Selvanayagam Selvantha, 34, has worked as a pastor and social worker for eight years in rural northeast Sri Lanka, helping people to recover from the country’s civil war and the 2004 tsunami, which displaced more than a million people. He works with the Jaffna Diocese of the Church of South India, which provides free nursery and after-school activities for affected children, and spoke to IRIN about his experiences:
“I work in the rural parts of Amparai and Batticaloa, and the biggest problem is the poverty that is combined with trauma.
“When we see the suffering, our hearts, minds and spirits are also very affected. These people have suffered a lot. So many died. So much property was lost.
“I have nearly 42 people families attending my ministry. Almost all of them live far below the poverty line. When I visit them, I see no food in their kitchens.
“Most families here have more than six or seven children. Their family head, the father, is usually a farmer working for a daily wage. It’s very hard for him to sustain the family.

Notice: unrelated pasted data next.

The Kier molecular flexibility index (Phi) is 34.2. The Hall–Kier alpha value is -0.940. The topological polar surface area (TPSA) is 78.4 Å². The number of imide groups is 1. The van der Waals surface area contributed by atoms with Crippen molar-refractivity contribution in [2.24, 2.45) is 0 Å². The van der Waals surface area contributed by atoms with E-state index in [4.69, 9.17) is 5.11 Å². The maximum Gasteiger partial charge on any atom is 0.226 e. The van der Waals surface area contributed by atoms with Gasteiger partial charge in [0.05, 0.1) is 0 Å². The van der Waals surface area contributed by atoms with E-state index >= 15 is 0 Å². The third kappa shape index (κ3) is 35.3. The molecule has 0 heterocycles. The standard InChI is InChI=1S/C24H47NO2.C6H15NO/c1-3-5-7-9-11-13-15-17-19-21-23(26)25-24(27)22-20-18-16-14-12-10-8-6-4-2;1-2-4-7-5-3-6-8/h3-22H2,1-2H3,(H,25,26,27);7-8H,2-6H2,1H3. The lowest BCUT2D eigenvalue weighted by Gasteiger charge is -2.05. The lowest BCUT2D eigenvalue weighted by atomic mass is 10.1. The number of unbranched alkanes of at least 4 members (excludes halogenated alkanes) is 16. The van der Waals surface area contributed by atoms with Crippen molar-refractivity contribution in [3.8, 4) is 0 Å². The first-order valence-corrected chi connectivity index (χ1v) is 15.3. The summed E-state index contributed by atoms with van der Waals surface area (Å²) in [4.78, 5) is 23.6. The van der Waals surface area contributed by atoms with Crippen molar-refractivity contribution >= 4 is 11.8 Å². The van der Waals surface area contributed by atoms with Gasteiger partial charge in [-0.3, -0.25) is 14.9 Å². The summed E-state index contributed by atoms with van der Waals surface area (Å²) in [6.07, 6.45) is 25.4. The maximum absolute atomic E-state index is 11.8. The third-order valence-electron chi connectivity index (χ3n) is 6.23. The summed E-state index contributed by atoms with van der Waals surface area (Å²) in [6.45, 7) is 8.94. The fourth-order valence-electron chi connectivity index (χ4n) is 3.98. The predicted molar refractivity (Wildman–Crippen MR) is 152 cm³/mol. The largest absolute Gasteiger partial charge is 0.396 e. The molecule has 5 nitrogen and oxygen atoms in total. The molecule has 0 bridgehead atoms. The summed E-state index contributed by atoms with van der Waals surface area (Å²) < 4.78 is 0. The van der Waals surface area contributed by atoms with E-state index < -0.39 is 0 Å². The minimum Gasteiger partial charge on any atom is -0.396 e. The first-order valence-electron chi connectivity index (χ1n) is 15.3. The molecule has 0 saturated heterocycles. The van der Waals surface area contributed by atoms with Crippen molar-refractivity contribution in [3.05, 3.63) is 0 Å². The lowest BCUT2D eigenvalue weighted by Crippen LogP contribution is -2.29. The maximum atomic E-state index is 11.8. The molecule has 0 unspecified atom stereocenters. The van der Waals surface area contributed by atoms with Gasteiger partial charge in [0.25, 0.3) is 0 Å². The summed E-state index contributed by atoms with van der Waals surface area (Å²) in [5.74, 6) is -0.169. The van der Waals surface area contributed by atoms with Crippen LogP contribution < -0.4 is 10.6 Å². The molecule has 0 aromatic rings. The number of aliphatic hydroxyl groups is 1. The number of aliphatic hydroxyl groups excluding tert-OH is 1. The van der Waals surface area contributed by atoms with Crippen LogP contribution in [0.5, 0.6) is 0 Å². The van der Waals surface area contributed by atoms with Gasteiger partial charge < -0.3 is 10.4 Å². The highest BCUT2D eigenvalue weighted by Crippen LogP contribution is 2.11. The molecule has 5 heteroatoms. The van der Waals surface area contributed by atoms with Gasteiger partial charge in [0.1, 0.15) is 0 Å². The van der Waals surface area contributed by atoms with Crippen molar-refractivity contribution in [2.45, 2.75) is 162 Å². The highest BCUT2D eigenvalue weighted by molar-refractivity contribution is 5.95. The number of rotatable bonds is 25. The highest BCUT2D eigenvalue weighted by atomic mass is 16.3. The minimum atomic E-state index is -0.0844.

“Due to poverty, parents don’t even want their children to have a good education. They want them to become breadwinners from an early age. They are usually sent to work drying fish along the coast.
“One of the most important parts of my work is to listen to these people. Sometimes, it can be the hardest part.
“Imagine being with traumatised people every single day. They share all their problems with us because we are all they have.
“Every time they share their problems, the problems become like my own. When working in this kind of an environment, you have to absorb the trauma into your heart, yet be able to balance and manage your emotions and rationality. In many ways, it’s a hard process to explain.
“We are not only social workers improving education and livelihoods, but we’re counsellors for these people.
"It’s personally very challenging to work in this situation; however, we cannot give up.”
New Immigration Policies Convince More Japanese Americans to Engage in the Radical Act of Remembering - Americans were discriminated against and incarcerated during World War II because of their ancestry. This created a generation of their descendants who don...
1 hour ago